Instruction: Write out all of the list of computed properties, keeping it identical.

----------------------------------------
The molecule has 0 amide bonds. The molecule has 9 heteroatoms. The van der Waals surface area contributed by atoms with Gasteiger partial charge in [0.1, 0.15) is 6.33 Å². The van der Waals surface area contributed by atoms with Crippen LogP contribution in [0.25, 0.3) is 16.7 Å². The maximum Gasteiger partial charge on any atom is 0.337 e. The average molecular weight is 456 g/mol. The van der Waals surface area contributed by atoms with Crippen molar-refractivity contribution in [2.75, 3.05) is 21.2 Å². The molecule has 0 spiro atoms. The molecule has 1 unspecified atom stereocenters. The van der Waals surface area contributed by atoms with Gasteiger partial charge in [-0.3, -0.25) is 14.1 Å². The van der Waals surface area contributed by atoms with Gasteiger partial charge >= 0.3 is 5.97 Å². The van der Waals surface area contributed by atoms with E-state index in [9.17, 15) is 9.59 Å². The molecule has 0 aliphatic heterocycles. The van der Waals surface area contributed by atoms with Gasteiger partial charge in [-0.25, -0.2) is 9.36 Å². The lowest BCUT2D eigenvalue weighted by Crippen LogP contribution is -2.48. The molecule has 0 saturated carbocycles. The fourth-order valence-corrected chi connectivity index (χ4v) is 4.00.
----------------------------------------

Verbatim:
The molecule has 0 amide bonds. The molecule has 9 heteroatoms. The van der Waals surface area contributed by atoms with Gasteiger partial charge in [0.1, 0.15) is 6.33 Å². The van der Waals surface area contributed by atoms with Crippen LogP contribution in [0.25, 0.3) is 16.7 Å². The maximum Gasteiger partial charge on any atom is 0.337 e. The average molecular weight is 456 g/mol. The van der Waals surface area contributed by atoms with Crippen molar-refractivity contribution in [2.75, 3.05) is 21.2 Å². The molecule has 0 spiro atoms. The molecule has 1 unspecified atom stereocenters. The van der Waals surface area contributed by atoms with Gasteiger partial charge in [-0.3, -0.25) is 14.1 Å². The van der Waals surface area contributed by atoms with Gasteiger partial charge >= 0.3 is 5.97 Å². The van der Waals surface area contributed by atoms with E-state index in [9.17, 15) is 9.59 Å². The molecule has 0 aliphatic heterocycles. The van der Waals surface area contributed by atoms with Gasteiger partial charge in [-0.25, -0.2) is 9.36 Å². The lowest BCUT2D eigenvalue weighted by Crippen LogP contribution is -2.48. The molecule has 0 saturated carbocycles. The fourth-order valence-corrected chi connectivity index (χ4v) is 4.00.